Forty-eight Ways to Sing About Birds

Folk musician from Oregon shows off his warbling and pun-writing skills.

"Elvis Costello meets a busload of birders." – Matt Clark, director of the Johnson Creek Watershed Council, songwriter

"All my friends are raven about it." – Joe Liebezeit, conservation program manager at Audubon Portland, mandolin player

These are some reviews on "For the Birds" (hear it below, see the lyrics here), a song peppered with bird puns and the endearing wails of a musical saw.

Matt Clark, a folk enthusiast from Oregon, is the talent behind the tune. Clark, who typically writes children's music, let the first line of the song fester in his mind, till it sprouted into sprigs of bird-themed verses and choruses. He wrote the lyrics and the music, and performed the guitar line for the final recording. His wife Abby accompanied him on the vocals, while his musician friends contributed their talents on the organ, mandolin, and musical saw.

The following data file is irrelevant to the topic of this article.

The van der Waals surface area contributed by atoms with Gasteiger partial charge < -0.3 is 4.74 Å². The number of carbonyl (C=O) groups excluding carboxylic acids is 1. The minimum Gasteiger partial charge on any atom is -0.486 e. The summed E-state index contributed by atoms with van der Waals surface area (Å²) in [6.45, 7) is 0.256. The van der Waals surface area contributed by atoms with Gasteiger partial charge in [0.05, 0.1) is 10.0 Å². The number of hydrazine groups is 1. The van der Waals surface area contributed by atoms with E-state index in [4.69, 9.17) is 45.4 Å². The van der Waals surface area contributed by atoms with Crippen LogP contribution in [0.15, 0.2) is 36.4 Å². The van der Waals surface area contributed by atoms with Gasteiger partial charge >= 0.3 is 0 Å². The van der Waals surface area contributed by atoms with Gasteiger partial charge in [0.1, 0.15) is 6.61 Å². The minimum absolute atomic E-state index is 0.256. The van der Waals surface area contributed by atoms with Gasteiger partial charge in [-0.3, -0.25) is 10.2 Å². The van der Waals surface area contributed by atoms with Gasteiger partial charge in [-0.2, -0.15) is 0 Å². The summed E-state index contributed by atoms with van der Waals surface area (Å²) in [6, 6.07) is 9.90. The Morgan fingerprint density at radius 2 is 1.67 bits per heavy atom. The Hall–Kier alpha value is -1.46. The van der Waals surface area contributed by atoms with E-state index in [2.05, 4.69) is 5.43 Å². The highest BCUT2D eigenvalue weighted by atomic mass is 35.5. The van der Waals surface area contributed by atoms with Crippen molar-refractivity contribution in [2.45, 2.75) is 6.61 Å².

"For the Birds" contains a total of 48 bird puns. They range from subtle—"well it's that ptarmigan, wren my bird song must end"—to silly—"Snap, Grackle, Pop's, that's what I love"—to borderline outrageous—"well dowitcher wanna, with your Northern Jacana." To put the puns together, Clark rifled through his copy of the Sibley Field Guide to Birds and played around with different species names. Some, like the flammulated owl, led him too far down the rabbit hole. So rather than forcing the names into the lyrics, he found neater solutions, such as "my eagle is bruised" and "albatrossing you teal me the truth."

While Clark does have a history of writing environmental-themed music, he says that he created this song purely for entertainment. "Birds, songwriting, and puns are three things that I'm interested in," Clark said. And though it was not his intent, he said that it would be wonderful if the song draws anyone to birdwatching.

"For the Birds" is available for download on Bandcamp. All profits will be donated to the Johnson Creek Watershed Council, a subsidiary of the Portland conservation movement. The council works to restore urban stream habitats for migratory songbirds, fish, and amphibians.

Can you come up with any fun bird puns? Share them in the "Comments" section below.



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